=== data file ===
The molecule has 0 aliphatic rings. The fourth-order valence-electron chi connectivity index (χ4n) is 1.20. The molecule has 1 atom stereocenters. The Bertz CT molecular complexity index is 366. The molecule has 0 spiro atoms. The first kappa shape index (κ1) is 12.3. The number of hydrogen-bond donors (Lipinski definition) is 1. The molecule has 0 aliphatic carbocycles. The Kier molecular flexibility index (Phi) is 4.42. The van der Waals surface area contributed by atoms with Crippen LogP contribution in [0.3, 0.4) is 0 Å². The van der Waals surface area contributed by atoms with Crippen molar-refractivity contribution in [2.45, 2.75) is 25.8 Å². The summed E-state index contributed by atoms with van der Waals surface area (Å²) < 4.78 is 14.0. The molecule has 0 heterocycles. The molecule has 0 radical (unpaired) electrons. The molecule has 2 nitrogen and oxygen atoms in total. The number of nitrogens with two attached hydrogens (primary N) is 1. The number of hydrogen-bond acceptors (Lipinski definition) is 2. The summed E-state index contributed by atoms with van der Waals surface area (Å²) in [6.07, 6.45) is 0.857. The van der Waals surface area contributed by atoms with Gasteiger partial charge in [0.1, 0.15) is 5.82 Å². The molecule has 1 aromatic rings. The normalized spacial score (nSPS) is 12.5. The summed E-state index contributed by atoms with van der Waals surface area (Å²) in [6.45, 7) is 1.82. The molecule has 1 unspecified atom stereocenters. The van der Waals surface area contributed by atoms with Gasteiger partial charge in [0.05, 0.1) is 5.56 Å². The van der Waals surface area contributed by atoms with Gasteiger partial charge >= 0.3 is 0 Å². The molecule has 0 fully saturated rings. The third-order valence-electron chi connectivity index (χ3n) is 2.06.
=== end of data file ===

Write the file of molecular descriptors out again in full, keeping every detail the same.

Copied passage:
The molecule has 0 aliphatic rings. The fourth-order valence-electron chi connectivity index (χ4n) is 1.20. The molecule has 1 atom stereocenters. The Bertz CT molecular complexity index is 366. The molecule has 0 spiro atoms. The first kappa shape index (κ1) is 12.3. The number of hydrogen-bond donors (Lipinski definition) is 1. The molecule has 0 aliphatic carbocycles. The Kier molecular flexibility index (Phi) is 4.42. The van der Waals surface area contributed by atoms with Crippen LogP contribution in [0.3, 0.4) is 0 Å². The van der Waals surface area contributed by atoms with Crippen molar-refractivity contribution in [2.45, 2.75) is 25.8 Å². The summed E-state index contributed by atoms with van der Waals surface area (Å²) < 4.78 is 14.0. The molecule has 0 heterocycles. The molecule has 0 radical (unpaired) electrons. The molecule has 2 nitrogen and oxygen atoms in total. The number of nitrogens with two attached hydrogens (primary N) is 1. The number of hydrogen-bond acceptors (Lipinski definition) is 2. The summed E-state index contributed by atoms with van der Waals surface area (Å²) in [6.07, 6.45) is 0.857. The van der Waals surface area contributed by atoms with Gasteiger partial charge in [0.1, 0.15) is 5.82 Å². The molecule has 1 aromatic rings. The normalized spacial score (nSPS) is 12.5. The summed E-state index contributed by atoms with van der Waals surface area (Å²) in [6.45, 7) is 1.82. The molecule has 1 unspecified atom stereocenters. The van der Waals surface area contributed by atoms with Gasteiger partial charge in [0.05, 0.1) is 5.56 Å². The van der Waals surface area contributed by atoms with Gasteiger partial charge >= 0.3 is 0 Å². The molecule has 0 fully saturated rings. The third-order valence-electron chi connectivity index (χ3n) is 2.06.